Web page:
Turn your Apple into the world’s most versatile personal computer. (May, 1982)

Turn your Apple into the world’s most versatile personal computer.

The Softcard™ Solution. Softcard turns your Apple into two computers. A Z-80 and a 6502. By adding a Z-80 microprocessor and CP/M to your Apple, Softcard turns your Apple into a CP/M based machine. That means you can access the single largest body of microcomputer software in existence. Two computers in one. And, the advantages of both.

Plug and go. The Softcard system starts with a Z-80 based circuit card. Just plug it into any slot (except 0) of your Apple. No modifications required. Softcard supports most of your Apple peripherals, and, in 6502-mode, your Apple is still your Apple.

CP/M for your Apple. You get CP/M on disk with the Softcard package. It’s a powerful and simple-to-use operating system. It supports more software than any other microcomputer operating system. And that’s the key to the versatility of the SoftCard/Apple.

BASIC included. A powerful tool, BASIC-80 is included in the Softcard package. Running under CP/M, ANSI Standard BASIC-80 is the most powerful microcomputer BASIC available. It includes extensive disk I/O statements, error trapping, integer variables, 16-digit precision, extensive EDIT commands and string functions, high and low-res Apple graphics, PRINT USING, CHAIN and COMMON, plus many additional commands. And, it’s a BASIC you can compile with Microsoft’s BASIC Compiler.

More languages. With Softcard and CP/M, you can add Microsoft’s ANSI Standard COBOL, and FORTRAN, or Basic Compiler and Assembly Language Development System. All, more powerful tools for your Apple. Seeing is believing. See the Softcard in operation at your Microsoft or Apple dealer. We think you’ll agree that the Softcard turns your Apple into the world’s most versatile personal computer.

Complete information? It’s at your dealer’s now. Or, we’ll send it to you and include a dealer list. Write us. Call us. Or, circle the reader service card number below.

Softcard is a trademark of Microsoft. Apple II and Apple II Plus are registered trademarks of Apple Computer. Z-80 is a registered trademark of Zilog, Inc. CP/M is a registered trademark of Digital Research, Inc.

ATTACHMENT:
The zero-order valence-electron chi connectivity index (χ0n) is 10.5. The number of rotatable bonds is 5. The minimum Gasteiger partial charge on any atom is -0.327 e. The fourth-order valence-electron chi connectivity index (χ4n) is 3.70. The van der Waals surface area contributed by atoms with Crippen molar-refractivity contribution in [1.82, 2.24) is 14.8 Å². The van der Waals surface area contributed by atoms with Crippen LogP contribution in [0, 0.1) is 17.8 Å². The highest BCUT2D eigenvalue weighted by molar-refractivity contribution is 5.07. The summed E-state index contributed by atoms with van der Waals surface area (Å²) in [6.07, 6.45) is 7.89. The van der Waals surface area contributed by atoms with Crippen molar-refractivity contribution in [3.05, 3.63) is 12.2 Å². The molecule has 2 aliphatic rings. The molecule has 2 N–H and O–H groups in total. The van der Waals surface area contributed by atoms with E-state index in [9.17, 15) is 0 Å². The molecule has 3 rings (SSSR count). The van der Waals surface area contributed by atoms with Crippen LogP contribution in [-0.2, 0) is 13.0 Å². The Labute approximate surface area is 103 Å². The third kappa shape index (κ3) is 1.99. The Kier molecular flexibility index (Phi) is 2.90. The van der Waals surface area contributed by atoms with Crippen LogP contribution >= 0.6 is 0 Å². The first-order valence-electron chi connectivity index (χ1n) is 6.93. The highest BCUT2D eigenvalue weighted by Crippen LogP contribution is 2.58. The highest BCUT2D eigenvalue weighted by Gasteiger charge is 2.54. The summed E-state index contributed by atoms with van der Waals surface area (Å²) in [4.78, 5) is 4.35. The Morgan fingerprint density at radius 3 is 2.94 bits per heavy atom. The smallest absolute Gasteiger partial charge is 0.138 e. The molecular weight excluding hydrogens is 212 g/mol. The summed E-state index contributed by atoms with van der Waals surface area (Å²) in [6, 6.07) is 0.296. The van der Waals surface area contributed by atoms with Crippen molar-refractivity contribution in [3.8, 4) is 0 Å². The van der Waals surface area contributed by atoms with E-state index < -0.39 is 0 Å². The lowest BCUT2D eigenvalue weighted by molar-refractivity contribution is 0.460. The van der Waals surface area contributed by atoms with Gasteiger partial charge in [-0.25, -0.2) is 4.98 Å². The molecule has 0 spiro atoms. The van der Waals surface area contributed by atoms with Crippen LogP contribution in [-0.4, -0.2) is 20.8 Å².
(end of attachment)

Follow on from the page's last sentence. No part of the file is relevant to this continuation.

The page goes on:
Microsoft Consumer Products
Microsoft Consumer Products, 400 108th Ave. N.E., Bellevue, WA 98004. (206) 454-1315

  1. John W says: August 24, 20113:56 am

    I remember this ad too! I wonder how well the card really worked in the Apple II?

  2. DrewE says: August 24, 20116:31 am

    I’ve used similar cards (not sure if they were the Microsoft version or not) on the //e and it made a perfectly workable CP/M system (in this case used mainly for WordStar). 80 columns and lowercase of course helped a lot here. I think at one point Apple II’s of various sorts were the most popular CP/M systems made–rather impressive, since you could only get there with a third-party card.

  3. Rick Auricchio says: August 24, 20119:17 am

    Gee, Charlie, now I get to recall some of my youth…

    The Softcard worked quite well. Drivers were run on the 6502 side, especially because it was impossible to operate the floppy controller with anything but a 6502. (Woz’ design relied on certain memory-fetch behavior of the 6502.) The Apple ][ provided power and all I/O. If you wanted 80-column video, that took another card.

    In 1983-84 I worked for Advanced Logic Systems (ALS), makers of a competing Z80 card. It was called either the Z-Card or the CP/M Card; I don’t recall. (But CP/M was a trademark of Digital Research, so Z-Card seems more likely.) I learned to program in C on that card…

    ALS was started by a friend and former Apple software guy, who designed the SmarTerm, an 80-column video card. I wrote the ROM-based driver for the SmarTerm II. On Google Books, search for “Chuck Mauro” and you’ll see mention in the Michael Moritz book. (I’m also quoted in the book.)

  4. Andrew L. Ayers says: August 24, 201111:37 am

    @Rick Auricchio: I think I have one of those SmarTerm cards (not sure which version) lying around somewhere in my Apple collection; unfortunately, I only have a IIgs – I’m not sure if it would work in one or not…heh.

  5. Rick Auricchio says: August 24, 20113:11 pm

    @Andrew: The Smarterm-II has two ROM chips near the edge connector. (I didn’t remember, but found it via Google Images!) I don’t recall whether the IIgs has the same I/O slots as an Apple ][. It’s been 30 years…

  6. Andrew L. Ayers says: August 24, 20115:01 pm

    @Rick Auricchio: I’ll look for that; my IIgs systems both “came with” (well, at least how I found them next to the dumpster I rescued them from!) 80 col cards, but I don’t think they were Smarterm cards. I do know that the slots are the same; I just don’t know if there is anything special about the IIgs in its other hardware or ROM code that would prevent an older card for the IIe from working (although, supposedly, that was a selling point of the IIgs – backwards compatibility). Thanks for the tip!

  7. Repack Rider says: August 24, 20115:26 pm

    Installed that package on my A-II+. You needed an 80-column screen to us CP/M.

    Paid about $500 for the second floppy disk drive.

  8. Wayne Johnston says: August 25, 20118:00 pm

    I love the geekiness of the ad. “Just plug it into any slot (except 0)” That level of technical detail never makes it into marketing material today.

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